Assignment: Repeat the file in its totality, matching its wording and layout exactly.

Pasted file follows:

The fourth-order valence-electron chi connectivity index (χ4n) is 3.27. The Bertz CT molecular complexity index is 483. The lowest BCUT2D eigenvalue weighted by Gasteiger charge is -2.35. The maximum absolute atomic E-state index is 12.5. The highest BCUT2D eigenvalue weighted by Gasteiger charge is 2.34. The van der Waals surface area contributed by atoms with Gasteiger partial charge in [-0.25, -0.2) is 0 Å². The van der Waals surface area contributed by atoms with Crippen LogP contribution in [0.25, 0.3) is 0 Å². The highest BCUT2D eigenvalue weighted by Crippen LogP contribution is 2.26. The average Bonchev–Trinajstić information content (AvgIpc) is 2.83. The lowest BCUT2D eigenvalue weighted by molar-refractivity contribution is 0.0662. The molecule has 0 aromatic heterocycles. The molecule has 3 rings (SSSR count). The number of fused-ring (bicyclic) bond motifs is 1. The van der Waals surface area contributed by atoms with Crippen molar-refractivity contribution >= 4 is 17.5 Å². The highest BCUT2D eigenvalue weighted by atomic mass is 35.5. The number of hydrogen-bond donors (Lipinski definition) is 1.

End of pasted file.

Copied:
The fourth-order valence-electron chi connectivity index (χ4n) is 3.27. The Bertz CT molecular complexity index is 483. The lowest BCUT2D eigenvalue weighted by Gasteiger charge is -2.35. The maximum absolute atomic E-state index is 12.5. The highest BCUT2D eigenvalue weighted by Gasteiger charge is 2.34. The van der Waals surface area contributed by atoms with Gasteiger partial charge in [-0.25, -0.2) is 0 Å². The van der Waals surface area contributed by atoms with Crippen LogP contribution in [0.25, 0.3) is 0 Å². The highest BCUT2D eigenvalue weighted by Crippen LogP contribution is 2.26. The average Bonchev–Trinajstić information content (AvgIpc) is 2.83. The lowest BCUT2D eigenvalue weighted by molar-refractivity contribution is 0.0662. The molecule has 0 aromatic heterocycles. The molecule has 3 rings (SSSR count). The number of fused-ring (bicyclic) bond motifs is 1. The van der Waals surface area contributed by atoms with Crippen molar-refractivity contribution >= 4 is 17.5 Å². The highest BCUT2D eigenvalue weighted by atomic mass is 35.5. The number of hydrogen-bond donors (Lipinski definition) is 1.